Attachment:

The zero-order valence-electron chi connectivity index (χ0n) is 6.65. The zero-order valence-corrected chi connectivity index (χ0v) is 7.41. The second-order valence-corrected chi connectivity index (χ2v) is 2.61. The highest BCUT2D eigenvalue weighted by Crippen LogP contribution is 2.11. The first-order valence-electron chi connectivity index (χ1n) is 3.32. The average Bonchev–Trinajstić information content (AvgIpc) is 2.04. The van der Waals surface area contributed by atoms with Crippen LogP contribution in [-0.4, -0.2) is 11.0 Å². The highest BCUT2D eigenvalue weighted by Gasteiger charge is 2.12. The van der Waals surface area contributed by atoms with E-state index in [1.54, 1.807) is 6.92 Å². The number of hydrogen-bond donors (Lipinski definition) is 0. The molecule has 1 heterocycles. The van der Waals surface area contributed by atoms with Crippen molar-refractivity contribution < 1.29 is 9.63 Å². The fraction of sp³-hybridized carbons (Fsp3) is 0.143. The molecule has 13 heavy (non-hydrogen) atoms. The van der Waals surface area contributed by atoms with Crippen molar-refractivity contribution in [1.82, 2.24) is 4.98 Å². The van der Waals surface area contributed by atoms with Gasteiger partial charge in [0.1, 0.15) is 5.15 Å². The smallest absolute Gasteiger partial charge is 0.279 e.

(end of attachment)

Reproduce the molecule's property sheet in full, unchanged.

The zero-order valence-electron chi connectivity index (χ0n) is 6.65. The zero-order valence-corrected chi connectivity index (χ0v) is 7.41. The second-order valence-corrected chi connectivity index (χ2v) is 2.61. The highest BCUT2D eigenvalue weighted by Crippen LogP contribution is 2.11. The first-order valence-electron chi connectivity index (χ1n) is 3.32. The average Bonchev–Trinajstić information content (AvgIpc) is 2.04. The van der Waals surface area contributed by atoms with Crippen LogP contribution in [-0.4, -0.2) is 11.0 Å². The highest BCUT2D eigenvalue weighted by Gasteiger charge is 2.12. The van der Waals surface area contributed by atoms with E-state index in [1.54, 1.807) is 6.92 Å². The number of hydrogen-bond donors (Lipinski definition) is 0. The molecule has 1 heterocycles. The van der Waals surface area contributed by atoms with Crippen molar-refractivity contribution < 1.29 is 9.63 Å². The fraction of sp³-hybridized carbons (Fsp3) is 0.143. The molecule has 13 heavy (non-hydrogen) atoms. The van der Waals surface area contributed by atoms with Crippen molar-refractivity contribution in [1.82, 2.24) is 4.98 Å². The van der Waals surface area contributed by atoms with Gasteiger partial charge in [0.1, 0.15) is 5.15 Å². The smallest absolute Gasteiger partial charge is 0.279 e.